Families First Coronavirus Response Act (FFCRA)
The Families First Coronavirus Response Act (FFCRA) provides businesses a dollar-for-dollar tax credit to pay employees for qualified sick leave due to conditions associated with COVID-19 or caring for sick family members. The benefit includes time off for quarantines if the employee is unable to work. Employers are required to post or email notification of the FFCRA to employees.
Leaders must strive for clarity and maintain their trustworthiness to avoid communication deficits during the crisis. Specific tactics include:
- Develop a coherent communication plan that is not only easy to interpret but also hard to misinterpret eliminating potentially costly risks from misunderstandings.
- Company-wide updates from executive leadership to set the overarching plan, reinforcing company values and releasing of critical information.
- Provide accurate and honest information to maintain credibility. Avoid delaying responses to prevent misinformation such which can lead to rumors. If there are areas of uncertainty, these should be exposed.
- Stress flexibility and resilience to accommodate changing and shifting realities.
Managing a Remote Workforce
A national survey found 71% of employers are struggling to adapt to remote work and 35% are experiencing changes in employee productivity. Address this challenge through:
- Frequent communication between remote workers and managers, especially with workers new to remote working.
- Schedule one-on-one meetings with employees to surface and resolve issues, reduce anxiety, set priorities and establish a routine.
- Set mutual boundaries and expectations around work vs. personal time recognizing there’s likely not a one-size-fits-all solution.
- Written communications procedures and tools should be formalized as needed, particularly for sensitive information. The use of multiple channels (e.g. messaging, emails, Slack, Teams, etc.) can result in important gaps or mishandlings.
- Interrupt unconscious biases by intentionally questioning assumptions and decisions, such as assuming people with children at home are not working as hard as those without.
Company Culture in the Remote Workforce
It is becoming clear that the ‘new normal’ may include a largely, if not fully, remote workforce for many organizations. Remote work offers some clear advantages in terms of health, safety, working from anywhere, increased flexibility and, not to mention, eliminating the dreaded commute.
Company culture and employee engagement may take hits with a remote workforce. Since a company’s culture is cited as a primary reason an employee chooses one organization over another, it is important to benchmark and manage organizational culture and employee engagement. The assessment below from Work & People Analytics, located in Des Moines, can help start this process.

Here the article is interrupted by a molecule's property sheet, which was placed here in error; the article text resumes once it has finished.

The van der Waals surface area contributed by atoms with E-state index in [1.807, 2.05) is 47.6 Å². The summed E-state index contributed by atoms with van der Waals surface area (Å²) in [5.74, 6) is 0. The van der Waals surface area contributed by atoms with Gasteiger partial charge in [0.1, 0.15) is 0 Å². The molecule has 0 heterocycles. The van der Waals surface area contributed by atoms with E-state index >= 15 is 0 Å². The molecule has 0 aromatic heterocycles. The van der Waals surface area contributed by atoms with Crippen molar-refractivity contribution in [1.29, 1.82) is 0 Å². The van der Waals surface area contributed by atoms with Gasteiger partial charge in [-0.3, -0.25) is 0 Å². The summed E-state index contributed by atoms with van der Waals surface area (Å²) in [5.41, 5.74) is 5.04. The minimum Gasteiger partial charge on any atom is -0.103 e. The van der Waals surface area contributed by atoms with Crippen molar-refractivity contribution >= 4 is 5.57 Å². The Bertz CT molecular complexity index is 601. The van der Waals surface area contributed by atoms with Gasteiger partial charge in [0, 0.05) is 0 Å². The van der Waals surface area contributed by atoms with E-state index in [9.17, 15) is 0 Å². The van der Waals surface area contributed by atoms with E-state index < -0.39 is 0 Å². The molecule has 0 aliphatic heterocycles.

Now more than ever, it is critical to reinforce commitments to diversity hiring and workplace inclusion. Remind everyone of requirements for respectful communication and creating belongingness for others, especially during a crisis. Continue to be intolerant of “excluding behaviors” (disrespect, bullying, racial/gender slurs, harassment, discrimination, inequity, etc.). Because some version of working from home will be a facet of life for the foreseeable future, leaders need to adapt their diversity and inclusion plans for the digital working world.
Policies and Benefits
Organizations should take a fresh look at their current policies. The community will applaud progressive leaders who use this pandemic as a reason to institute updated guidelines around issues like flexibility, working remotely, paid leave, equity and inclusivity and mental health/self-care.
With the shift to remote work and flexibility, organizations should take advantage of a much more diverse talent pool. The benefits of remote work and flexible working schedules can especially be career changing for workers with disabilities, caretakers (who are often women), new or expecting parents and individuals from geographically isolated areas.
The backlash faced by Asian individuals, communities and businesses in response to COVID-19 highlights the need for increased cultural intelligence. Organizations should build cultural intelligence by focusing on short- and long-term solutions through trainings and workforce experiences that heighten cultural sensitivity and encourage allyship. Company leaders should make explicit statements to reinforce that racial slurs, xenophobia and harassment will not be tolerated, and have a specific policy for consequences to address instances. See the full list or recommendations on the CDC’s Reducing Stigma page.
The Greater Des Moines Partnership's DSM Forward playbook is not intended to constitute legal advice or provide specific direction
. The preparation of a business continuity or preparations plan should be undertaken with the advice and direction of appropriate specialists and personnel, in consideration of the unique circumstances impacting each business. Third-party websites or material linked to or referenced in DSM Forward are for informational purposes only and do not constitute a recommendation of The Partnership of that material or its authors.
Last updated: 5/8/2020